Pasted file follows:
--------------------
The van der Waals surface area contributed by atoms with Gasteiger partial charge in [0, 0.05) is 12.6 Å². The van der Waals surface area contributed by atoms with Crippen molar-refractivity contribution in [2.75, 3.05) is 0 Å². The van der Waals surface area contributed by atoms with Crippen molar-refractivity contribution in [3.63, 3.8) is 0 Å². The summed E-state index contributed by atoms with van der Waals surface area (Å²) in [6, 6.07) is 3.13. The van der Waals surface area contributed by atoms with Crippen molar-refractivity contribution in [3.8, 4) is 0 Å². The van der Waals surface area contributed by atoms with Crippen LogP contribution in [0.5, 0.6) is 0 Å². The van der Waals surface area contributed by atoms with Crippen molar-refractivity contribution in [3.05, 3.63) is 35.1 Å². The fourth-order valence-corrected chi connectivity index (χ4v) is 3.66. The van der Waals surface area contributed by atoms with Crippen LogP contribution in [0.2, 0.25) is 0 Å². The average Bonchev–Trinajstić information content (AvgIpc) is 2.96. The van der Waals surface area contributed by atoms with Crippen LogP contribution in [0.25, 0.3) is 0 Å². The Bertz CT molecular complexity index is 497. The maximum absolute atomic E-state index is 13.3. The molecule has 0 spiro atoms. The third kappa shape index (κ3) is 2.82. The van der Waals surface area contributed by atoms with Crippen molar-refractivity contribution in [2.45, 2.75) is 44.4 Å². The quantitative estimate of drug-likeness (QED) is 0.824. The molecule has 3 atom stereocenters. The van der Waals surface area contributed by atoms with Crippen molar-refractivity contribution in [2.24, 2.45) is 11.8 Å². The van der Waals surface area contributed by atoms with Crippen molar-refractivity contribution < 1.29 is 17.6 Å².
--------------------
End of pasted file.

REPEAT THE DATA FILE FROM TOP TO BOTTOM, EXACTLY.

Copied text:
The van der Waals surface area contributed by atoms with Gasteiger partial charge in [0, 0.05) is 12.6 Å². The van der Waals surface area contributed by atoms with Crippen molar-refractivity contribution in [2.75, 3.05) is 0 Å². The van der Waals surface area contributed by atoms with Crippen molar-refractivity contribution in [3.63, 3.8) is 0 Å². The summed E-state index contributed by atoms with van der Waals surface area (Å²) in [6, 6.07) is 3.13. The van der Waals surface area contributed by atoms with Crippen molar-refractivity contribution in [3.8, 4) is 0 Å². The van der Waals surface area contributed by atoms with Crippen LogP contribution in [0.5, 0.6) is 0 Å². The van der Waals surface area contributed by atoms with Crippen molar-refractivity contribution in [3.05, 3.63) is 35.1 Å². The fourth-order valence-corrected chi connectivity index (χ4v) is 3.66. The van der Waals surface area contributed by atoms with Crippen LogP contribution in [0.2, 0.25) is 0 Å². The average Bonchev–Trinajstić information content (AvgIpc) is 2.96. The van der Waals surface area contributed by atoms with Crippen LogP contribution in [0.25, 0.3) is 0 Å². The Bertz CT molecular complexity index is 497. The maximum absolute atomic E-state index is 13.3. The molecule has 0 spiro atoms. The third kappa shape index (κ3) is 2.82. The van der Waals surface area contributed by atoms with Crippen molar-refractivity contribution in [2.45, 2.75) is 44.4 Å². The quantitative estimate of drug-likeness (QED) is 0.824. The molecule has 3 atom stereocenters. The van der Waals surface area contributed by atoms with Crippen molar-refractivity contribution in [2.24, 2.45) is 11.8 Å². The van der Waals surface area contributed by atoms with Crippen molar-refractivity contribution < 1.29 is 17.6 Å².